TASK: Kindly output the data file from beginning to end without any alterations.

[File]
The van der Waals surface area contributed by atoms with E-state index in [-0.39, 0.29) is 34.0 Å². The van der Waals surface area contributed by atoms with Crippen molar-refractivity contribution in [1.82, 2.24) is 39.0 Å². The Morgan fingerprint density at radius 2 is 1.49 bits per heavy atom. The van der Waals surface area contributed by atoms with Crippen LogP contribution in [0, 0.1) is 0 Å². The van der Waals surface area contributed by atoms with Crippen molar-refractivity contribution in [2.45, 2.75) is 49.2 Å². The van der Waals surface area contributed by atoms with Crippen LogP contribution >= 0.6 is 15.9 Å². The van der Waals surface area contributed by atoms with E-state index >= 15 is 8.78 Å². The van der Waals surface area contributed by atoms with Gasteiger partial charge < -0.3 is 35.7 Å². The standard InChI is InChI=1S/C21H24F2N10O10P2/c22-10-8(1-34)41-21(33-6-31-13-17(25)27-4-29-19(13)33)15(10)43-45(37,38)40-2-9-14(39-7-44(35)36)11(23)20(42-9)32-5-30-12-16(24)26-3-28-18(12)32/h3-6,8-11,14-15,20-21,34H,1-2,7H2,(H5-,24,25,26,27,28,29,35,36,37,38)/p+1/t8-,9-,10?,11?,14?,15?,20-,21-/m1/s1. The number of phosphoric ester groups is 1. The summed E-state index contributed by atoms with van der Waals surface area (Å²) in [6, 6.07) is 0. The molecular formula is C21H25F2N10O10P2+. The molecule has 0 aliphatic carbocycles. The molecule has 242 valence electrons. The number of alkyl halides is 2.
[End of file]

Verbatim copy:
The van der Waals surface area contributed by atoms with E-state index in [-0.39, 0.29) is 34.0 Å². The van der Waals surface area contributed by atoms with Crippen molar-refractivity contribution in [1.82, 2.24) is 39.0 Å². The Morgan fingerprint density at radius 2 is 1.49 bits per heavy atom. The van der Waals surface area contributed by atoms with Crippen LogP contribution in [0, 0.1) is 0 Å². The van der Waals surface area contributed by atoms with Crippen molar-refractivity contribution in [2.45, 2.75) is 49.2 Å². The van der Waals surface area contributed by atoms with Crippen LogP contribution >= 0.6 is 15.9 Å². The van der Waals surface area contributed by atoms with E-state index >= 15 is 8.78 Å². The van der Waals surface area contributed by atoms with Gasteiger partial charge < -0.3 is 35.7 Å². The standard InChI is InChI=1S/C21H24F2N10O10P2/c22-10-8(1-34)41-21(33-6-31-13-17(25)27-4-29-19(13)33)15(10)43-45(37,38)40-2-9-14(39-7-44(35)36)11(23)20(42-9)32-5-30-12-16(24)26-3-28-18(12)32/h3-6,8-11,14-15,20-21,34H,1-2,7H2,(H5-,24,25,26,27,28,29,35,36,37,38)/p+1/t8-,9-,10?,11?,14?,15?,20-,21-/m1/s1. The number of phosphoric ester groups is 1. The summed E-state index contributed by atoms with van der Waals surface area (Å²) in [6, 6.07) is 0. The molecular formula is C21H25F2N10O10P2+. The molecule has 0 aliphatic carbocycles. The molecule has 242 valence electrons. The number of alkyl halides is 2.